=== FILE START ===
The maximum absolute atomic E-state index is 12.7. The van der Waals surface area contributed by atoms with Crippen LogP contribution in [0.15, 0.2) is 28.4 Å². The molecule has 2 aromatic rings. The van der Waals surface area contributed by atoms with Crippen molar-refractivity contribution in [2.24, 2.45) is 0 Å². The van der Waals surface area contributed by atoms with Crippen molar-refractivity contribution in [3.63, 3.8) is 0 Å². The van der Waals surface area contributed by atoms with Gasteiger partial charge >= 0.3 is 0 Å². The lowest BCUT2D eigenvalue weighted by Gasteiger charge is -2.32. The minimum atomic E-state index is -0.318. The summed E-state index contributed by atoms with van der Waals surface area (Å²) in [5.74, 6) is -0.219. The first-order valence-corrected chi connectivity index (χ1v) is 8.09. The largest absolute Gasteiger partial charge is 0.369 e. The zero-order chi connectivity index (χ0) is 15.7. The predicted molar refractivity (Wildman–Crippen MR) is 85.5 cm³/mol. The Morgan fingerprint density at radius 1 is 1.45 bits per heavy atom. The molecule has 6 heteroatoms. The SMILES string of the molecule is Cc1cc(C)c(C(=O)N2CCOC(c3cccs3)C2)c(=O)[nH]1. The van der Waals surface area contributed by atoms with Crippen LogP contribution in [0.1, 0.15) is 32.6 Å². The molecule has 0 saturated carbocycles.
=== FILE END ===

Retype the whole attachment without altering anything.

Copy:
The maximum absolute atomic E-state index is 12.7. The van der Waals surface area contributed by atoms with Crippen LogP contribution in [0.15, 0.2) is 28.4 Å². The molecule has 2 aromatic rings. The van der Waals surface area contributed by atoms with Crippen molar-refractivity contribution in [2.24, 2.45) is 0 Å². The van der Waals surface area contributed by atoms with Crippen molar-refractivity contribution in [3.63, 3.8) is 0 Å². The van der Waals surface area contributed by atoms with Gasteiger partial charge >= 0.3 is 0 Å². The lowest BCUT2D eigenvalue weighted by Gasteiger charge is -2.32. The minimum atomic E-state index is -0.318. The summed E-state index contributed by atoms with van der Waals surface area (Å²) in [5.74, 6) is -0.219. The first-order valence-corrected chi connectivity index (χ1v) is 8.09. The largest absolute Gasteiger partial charge is 0.369 e. The zero-order chi connectivity index (χ0) is 15.7. The predicted molar refractivity (Wildman–Crippen MR) is 85.5 cm³/mol. The Morgan fingerprint density at radius 1 is 1.45 bits per heavy atom. The molecule has 6 heteroatoms. The SMILES string of the molecule is Cc1cc(C)c(C(=O)N2CCOC(c3cccs3)C2)c(=O)[nH]1. The van der Waals surface area contributed by atoms with Crippen LogP contribution in [0.1, 0.15) is 32.6 Å². The molecule has 0 saturated carbocycles.